Hotanen, J.-P., Nousiainen, H., Mäkipää, R., Reinikainen, A. & Tonteri, T. 2008. Metsätyypit – opas kasvupaikkojen luokitteluun. Metsäkustannus, Hämeenlinna. 190 p.

Mäkipää, R. & Heikkinen, J. 2003. Large-scale changes in abundance of terricolous bryophytes and macrolichens in Finland. Journal of Vegetation Science 14: 497–508.

Peltola, A. & Ihalainen, A. 2012. Forest resources. In: Ylitalo, E. (ed.). Finnish Statistical yearbook of Forestry 2012.  Metsäntutkimuslaitos, Sastamala.  p. 39–78.

Reinikainen, A., Mäkipää, R., Vanha-Majamaa, I., & Hotanen, J-P. (eds.) 2000. Kasvit muuttuvassa metsäluonnossa. [Summary in English: Changes in the frequency and abundance of forest and mire plants in Finland since 1950]. Tammi, Jyväskylä. 384 p.

Salemaa, M., Derome, J. & Nöjd, P. 2008a. Response of boreal forest vegetation to the fertility status of the organic layer along a climatic gradient. Boreal Environment Research 13(supp.B): 48–66.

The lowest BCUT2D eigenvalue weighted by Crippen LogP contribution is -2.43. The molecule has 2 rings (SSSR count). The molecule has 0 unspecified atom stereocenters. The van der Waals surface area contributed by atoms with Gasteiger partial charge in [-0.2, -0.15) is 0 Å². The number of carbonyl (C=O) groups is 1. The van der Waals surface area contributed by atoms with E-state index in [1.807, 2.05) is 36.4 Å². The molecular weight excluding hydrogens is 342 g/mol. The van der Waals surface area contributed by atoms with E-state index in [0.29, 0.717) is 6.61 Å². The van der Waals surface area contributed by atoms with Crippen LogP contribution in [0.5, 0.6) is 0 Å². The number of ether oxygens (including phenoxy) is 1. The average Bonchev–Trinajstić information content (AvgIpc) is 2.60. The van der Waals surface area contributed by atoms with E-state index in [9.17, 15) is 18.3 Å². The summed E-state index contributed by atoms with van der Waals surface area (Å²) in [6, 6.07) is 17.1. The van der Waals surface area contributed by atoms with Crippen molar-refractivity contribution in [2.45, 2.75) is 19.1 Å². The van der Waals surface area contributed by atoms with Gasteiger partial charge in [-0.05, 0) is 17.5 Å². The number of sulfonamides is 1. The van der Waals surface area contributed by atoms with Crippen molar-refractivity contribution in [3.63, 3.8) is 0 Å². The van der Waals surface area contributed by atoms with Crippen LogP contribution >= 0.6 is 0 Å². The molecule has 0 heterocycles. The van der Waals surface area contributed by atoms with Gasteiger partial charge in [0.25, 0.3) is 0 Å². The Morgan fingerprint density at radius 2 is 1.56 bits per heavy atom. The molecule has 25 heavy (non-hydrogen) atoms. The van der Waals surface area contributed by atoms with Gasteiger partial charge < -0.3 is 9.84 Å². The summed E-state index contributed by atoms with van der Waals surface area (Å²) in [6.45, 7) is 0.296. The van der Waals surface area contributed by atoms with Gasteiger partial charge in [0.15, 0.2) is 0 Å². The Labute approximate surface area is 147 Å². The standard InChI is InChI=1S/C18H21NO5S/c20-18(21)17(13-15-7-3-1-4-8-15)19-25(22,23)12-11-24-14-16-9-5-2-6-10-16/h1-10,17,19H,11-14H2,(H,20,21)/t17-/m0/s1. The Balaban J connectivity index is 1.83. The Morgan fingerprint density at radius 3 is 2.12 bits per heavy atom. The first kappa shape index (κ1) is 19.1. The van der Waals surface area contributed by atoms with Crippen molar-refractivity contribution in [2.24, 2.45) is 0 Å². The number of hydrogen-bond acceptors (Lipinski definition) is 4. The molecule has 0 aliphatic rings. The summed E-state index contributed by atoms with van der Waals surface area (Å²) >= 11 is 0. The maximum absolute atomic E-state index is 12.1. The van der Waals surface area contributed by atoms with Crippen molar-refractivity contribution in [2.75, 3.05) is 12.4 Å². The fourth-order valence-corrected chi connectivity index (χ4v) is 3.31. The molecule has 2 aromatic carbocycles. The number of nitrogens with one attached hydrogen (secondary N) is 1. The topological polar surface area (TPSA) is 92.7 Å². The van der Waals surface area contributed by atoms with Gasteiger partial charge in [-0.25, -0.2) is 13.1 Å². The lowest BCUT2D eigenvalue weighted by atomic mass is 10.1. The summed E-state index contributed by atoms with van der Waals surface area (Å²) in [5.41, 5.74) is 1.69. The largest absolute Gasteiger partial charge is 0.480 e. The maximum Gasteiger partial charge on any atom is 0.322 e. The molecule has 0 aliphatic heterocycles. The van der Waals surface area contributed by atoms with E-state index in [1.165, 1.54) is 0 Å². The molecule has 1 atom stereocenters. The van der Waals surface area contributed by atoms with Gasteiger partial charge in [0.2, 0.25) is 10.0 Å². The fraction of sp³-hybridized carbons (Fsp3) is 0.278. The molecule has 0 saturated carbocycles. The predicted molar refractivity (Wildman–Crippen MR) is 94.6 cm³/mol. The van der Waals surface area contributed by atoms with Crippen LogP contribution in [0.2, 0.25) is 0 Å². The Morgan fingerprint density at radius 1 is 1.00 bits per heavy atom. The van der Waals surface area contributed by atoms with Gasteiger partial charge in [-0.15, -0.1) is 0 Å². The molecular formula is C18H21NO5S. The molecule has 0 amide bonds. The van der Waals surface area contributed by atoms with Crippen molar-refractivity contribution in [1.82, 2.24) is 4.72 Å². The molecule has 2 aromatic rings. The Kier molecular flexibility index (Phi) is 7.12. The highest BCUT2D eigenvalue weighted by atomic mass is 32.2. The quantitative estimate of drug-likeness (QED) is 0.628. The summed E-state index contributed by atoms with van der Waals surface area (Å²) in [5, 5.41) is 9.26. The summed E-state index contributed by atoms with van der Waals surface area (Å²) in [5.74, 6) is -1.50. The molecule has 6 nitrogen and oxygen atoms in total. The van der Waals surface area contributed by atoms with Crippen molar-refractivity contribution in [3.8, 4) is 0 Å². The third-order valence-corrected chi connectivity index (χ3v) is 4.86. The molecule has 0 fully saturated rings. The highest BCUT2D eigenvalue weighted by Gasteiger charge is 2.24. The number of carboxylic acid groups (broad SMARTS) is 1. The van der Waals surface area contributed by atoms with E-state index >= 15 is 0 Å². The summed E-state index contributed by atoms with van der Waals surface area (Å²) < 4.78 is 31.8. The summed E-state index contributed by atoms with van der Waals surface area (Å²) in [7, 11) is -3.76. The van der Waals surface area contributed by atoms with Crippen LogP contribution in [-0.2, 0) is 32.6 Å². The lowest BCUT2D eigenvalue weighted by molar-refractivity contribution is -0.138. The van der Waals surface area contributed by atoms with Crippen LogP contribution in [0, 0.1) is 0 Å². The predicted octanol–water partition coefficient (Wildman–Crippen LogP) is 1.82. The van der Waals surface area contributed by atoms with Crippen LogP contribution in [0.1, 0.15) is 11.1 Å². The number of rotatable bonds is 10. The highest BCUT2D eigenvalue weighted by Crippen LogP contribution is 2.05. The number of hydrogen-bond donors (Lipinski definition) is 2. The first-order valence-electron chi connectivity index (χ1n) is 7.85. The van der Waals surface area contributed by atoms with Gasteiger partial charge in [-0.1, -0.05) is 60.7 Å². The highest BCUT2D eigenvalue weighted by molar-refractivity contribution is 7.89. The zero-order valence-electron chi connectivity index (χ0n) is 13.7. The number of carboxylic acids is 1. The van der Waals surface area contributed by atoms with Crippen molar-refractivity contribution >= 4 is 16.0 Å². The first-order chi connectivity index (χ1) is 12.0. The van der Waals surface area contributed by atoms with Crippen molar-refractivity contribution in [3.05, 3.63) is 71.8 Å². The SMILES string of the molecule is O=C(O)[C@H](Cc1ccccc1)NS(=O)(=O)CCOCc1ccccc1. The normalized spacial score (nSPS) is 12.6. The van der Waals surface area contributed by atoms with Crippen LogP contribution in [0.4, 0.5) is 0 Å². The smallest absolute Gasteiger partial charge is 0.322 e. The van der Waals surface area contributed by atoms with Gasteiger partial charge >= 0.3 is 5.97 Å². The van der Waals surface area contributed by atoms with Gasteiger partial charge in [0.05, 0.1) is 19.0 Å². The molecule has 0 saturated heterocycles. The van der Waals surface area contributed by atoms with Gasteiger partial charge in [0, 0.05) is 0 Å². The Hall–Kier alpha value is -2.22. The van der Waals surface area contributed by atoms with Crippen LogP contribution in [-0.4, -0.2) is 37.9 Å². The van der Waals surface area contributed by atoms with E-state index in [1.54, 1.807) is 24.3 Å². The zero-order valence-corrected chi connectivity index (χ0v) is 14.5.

Salemaa, M., Mäkipää, R. & Oksanen, J. 2008b. Differences in the growth response of three bryophyte species to nitrogen. Environmental Pollution 152: 82–91

Tomppo, E. 2000. Kasvupaikat ja puusto. In: Reinikainen, A., Mäkipää, R., Vanha-Majamaa, I., & Hotanen, J-P. (eds.) 2000. Kasvit muuttuvassa metsäluonnossa.  [Summary in English: Changes in the frequency and abundance of forest and mire plants in Finland since 1950]. Tammi, Jyväskylä. p. 61–83.

Tonteri, T., Hotanen, J.-P., Mäkipää, R., Nousiainen, H., Reinikainen, A. & Tamminen, M. 2005. Metsäkasvit kasvupaikoillaan – kasvupaikkatyypin, kasvillisuusvyöhykkeen, puuston kehitysluokan ja puulajin yhteys kasvilajien runsaussuhteisiin. Metsäntutkimuslaitoksen tiedonantoja 946. 52 + 53 p.

Ylitalo, E. (ed.) 2012. Finnish Statistical Yearbook of Forestry 2012. Metsäntutkimuslaitos, Sastamala. 454 p.

Citation: Tonteri, T., Salemaa, M. and Rautio, P. (2013). Changes of understorey vegetation in Finland in 1985–2006. In: Merilä, P. & Jortikka, S. (eds.). Forest Condition Monitoring in Finland – National report. The Finnish Forest Research Institute. [Online report]. Available at http://urn.fi/URN:NBN:fi:metla-201305087583. [Cited 2013-05-07].

: Updated: 10.05.2013 /SJor |  Photo: Erkki Oksanen, Metla, unless otherwise stated  |  Copyright Metla  |  Feedback